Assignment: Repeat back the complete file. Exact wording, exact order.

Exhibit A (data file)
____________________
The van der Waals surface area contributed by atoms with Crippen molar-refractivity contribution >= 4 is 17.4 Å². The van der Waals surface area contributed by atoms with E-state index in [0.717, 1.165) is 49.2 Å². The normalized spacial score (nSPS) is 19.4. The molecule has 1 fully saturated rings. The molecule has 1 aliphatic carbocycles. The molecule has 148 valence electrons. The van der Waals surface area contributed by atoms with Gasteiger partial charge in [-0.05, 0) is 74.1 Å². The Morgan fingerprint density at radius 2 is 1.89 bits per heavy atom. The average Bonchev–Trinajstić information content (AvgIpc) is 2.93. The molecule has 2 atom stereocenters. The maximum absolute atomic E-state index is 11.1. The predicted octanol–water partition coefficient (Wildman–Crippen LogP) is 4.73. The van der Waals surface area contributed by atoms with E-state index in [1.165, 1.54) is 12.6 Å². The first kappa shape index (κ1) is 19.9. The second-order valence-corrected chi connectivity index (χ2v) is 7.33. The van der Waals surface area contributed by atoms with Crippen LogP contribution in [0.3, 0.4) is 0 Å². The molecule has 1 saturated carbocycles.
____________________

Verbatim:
The van der Waals surface area contributed by atoms with Crippen molar-refractivity contribution >= 4 is 17.4 Å². The van der Waals surface area contributed by atoms with E-state index in [0.717, 1.165) is 49.2 Å². The normalized spacial score (nSPS) is 19.4. The molecule has 1 fully saturated rings. The molecule has 1 aliphatic carbocycles. The molecule has 148 valence electrons. The van der Waals surface area contributed by atoms with Gasteiger partial charge in [-0.05, 0) is 74.1 Å². The Morgan fingerprint density at radius 2 is 1.89 bits per heavy atom. The average Bonchev–Trinajstić information content (AvgIpc) is 2.93. The molecule has 2 atom stereocenters. The maximum absolute atomic E-state index is 11.1. The predicted octanol–water partition coefficient (Wildman–Crippen LogP) is 4.73. The van der Waals surface area contributed by atoms with E-state index in [1.165, 1.54) is 12.6 Å². The first kappa shape index (κ1) is 19.9. The second-order valence-corrected chi connectivity index (χ2v) is 7.33. The van der Waals surface area contributed by atoms with Crippen LogP contribution in [0.3, 0.4) is 0 Å². The molecule has 1 saturated carbocycles.